Why Use A Content Delivery Network (CDN)? A Complete Guide By SpaceCDN.com - TechGeek365

Why Use A Content Delivery Network (CDN)? A Complete Guide By SpaceCDN.com

why use content delivery network

The majority of websites and applications that we interact with every day are run out of one physical location, but the content on the site still needs to travel over wires to the entire world.

If a website’s servers are based in Montreal for example, people in Toronto will get the content faster than people in Miami or Tokyo. The farther away customers are from a company’s data center, the slower the website or application loads — creating an inconsistent and frustrating user experience. Content delivery networks can help solve this problem.

What Is A Content Delivery Network (CDN)?

A CDN is essentially a network of geographically dispersed servers. Each CDN node (also called Edge Servers) caches the static content of a site like the images, CSS/JS files and other structural components. The majority of an end-user’s page load time is spent on retrieving this content, and so it makes sense to provide these “building blocks” of a site in as many server nodes as possible, distributed throughout the world. Some of the cheapest CDN providers can be found here.

When a user requests your site, the node closest in proximity to user will deliver the static content, ensuring the shortest distance for the data to travel (reduced latency), therefore providing the fastest site experience.

Anybody who has a website or mobile application that’s likely to be requested by more than one user at a time can benefit from a CDN, but CDNs are especially useful to large, complex sites with a lot of dynamic content and users spread across the globe.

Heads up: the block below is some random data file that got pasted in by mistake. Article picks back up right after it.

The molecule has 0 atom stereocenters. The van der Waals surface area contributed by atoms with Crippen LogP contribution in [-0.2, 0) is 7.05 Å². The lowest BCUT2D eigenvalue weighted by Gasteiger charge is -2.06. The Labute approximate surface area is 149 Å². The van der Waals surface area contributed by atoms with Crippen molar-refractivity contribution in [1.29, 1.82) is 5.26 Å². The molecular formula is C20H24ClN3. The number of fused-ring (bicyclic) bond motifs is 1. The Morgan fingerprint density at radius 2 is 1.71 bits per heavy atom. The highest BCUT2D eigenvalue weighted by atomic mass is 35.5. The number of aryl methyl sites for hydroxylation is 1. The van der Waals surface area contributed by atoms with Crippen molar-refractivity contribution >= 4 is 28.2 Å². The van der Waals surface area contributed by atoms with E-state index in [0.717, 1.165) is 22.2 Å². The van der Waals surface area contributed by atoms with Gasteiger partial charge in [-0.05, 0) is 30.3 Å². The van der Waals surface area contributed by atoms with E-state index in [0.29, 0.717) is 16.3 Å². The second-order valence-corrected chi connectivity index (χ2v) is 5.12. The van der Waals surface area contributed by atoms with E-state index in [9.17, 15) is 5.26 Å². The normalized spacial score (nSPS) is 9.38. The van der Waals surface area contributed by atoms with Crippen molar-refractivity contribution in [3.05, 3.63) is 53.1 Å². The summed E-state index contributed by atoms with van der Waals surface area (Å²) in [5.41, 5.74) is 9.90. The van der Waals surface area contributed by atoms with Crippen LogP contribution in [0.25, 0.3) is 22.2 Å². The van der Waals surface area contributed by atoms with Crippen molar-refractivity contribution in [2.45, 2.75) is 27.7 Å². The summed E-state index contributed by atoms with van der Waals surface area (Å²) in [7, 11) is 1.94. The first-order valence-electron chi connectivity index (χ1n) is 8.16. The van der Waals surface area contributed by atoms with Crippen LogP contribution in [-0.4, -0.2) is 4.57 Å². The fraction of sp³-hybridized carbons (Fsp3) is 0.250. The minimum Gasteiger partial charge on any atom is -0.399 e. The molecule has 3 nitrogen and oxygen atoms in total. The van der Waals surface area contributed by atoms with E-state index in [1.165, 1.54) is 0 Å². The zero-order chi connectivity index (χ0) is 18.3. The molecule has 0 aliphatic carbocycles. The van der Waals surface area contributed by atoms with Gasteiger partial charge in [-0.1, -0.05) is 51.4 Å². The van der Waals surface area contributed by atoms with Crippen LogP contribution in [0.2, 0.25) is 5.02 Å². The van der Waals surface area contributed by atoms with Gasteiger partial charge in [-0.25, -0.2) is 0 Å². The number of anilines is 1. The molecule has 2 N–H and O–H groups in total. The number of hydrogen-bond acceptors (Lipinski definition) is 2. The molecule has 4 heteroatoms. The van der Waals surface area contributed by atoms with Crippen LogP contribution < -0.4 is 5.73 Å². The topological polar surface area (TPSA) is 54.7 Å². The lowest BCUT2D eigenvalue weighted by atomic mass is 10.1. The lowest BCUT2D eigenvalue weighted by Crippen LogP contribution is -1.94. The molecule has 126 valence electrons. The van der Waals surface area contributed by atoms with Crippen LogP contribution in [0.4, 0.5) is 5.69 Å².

Why Should You Use A CDN?

Based on Site Point, there are several reasons why a CDN could benefit your website and company:

  • Different Domains
    Browsers limit the number of concurrent connections (file downloads) to a single domain. Most permit four active connections so the fifth download is blocked until one of the previous files has been fully retrieved. You can often see this limit in action when downloading many large files from the same site. CDN files are hosted on a different domain. In effect, a single CDN permits the browser to download a further four files at the same time.
  • Files May Be Pre-Cached
    jQuery is ubiquitous on the web. There’s a high probability that someone visiting your pages has already visited a site using the Google CDN. Therefore, the file has already been cached by your browser and won’t need to be downloaded again.
  • High-Capacity Infrastructures
    You may have great hosting but I bet it doesn’t have the capacity or scalability offered by Google, Microsoft or Yahoo. The better CDNs offer higher availability, lower network latency and lower packet loss.
  • Distributed Data Centers
    If your main web server is based in Dallas, users from Europe or Asia must make a number of trans-continental electronic hops when they access your files. Many CDNs provide localized data centers which are closer to the user and result in faster downloads.
  • Built-In Version Control
    It’s usually possible to link to a specific version of a CSS file or JavaScript library. You can often request the “latest” version if required.
  • Usage Analytics
    Many commercial CDNs provide file usage reports since they generally charge per byte. Those reports can supplement your own website analytics and, in some cases, may offer a better impression of video views and downloads.
  • Boosts Performance And Saves Money
    A CDN can distribute the load, save bandwidth, boost performance and reduce your existing hosting costs — often for free.

How Do I Get Started?

Setting up a CDN might sound complex and complicated, but it really isn’t. For most websites and applications, all you need to tell the CDN which files it needs to mirror. Then, you need to configure your site to send requests to those files to the CDN for handling.

Pricing depends on the provider offering the service. The cost of a CDN also depends on bandwidth, region reach, and/or security/SSL needs.

If you’re looking to get started, I encourage you to have a look at SpaceCDN. They are a CDN reseller that specializes on content delivery networks of leading providers (Verizon, Highwinds, CDNnow, AhCDN, UCDN). They have unbeatable prices, and you’re bound to find a CDN that meets your specific demands and budget.

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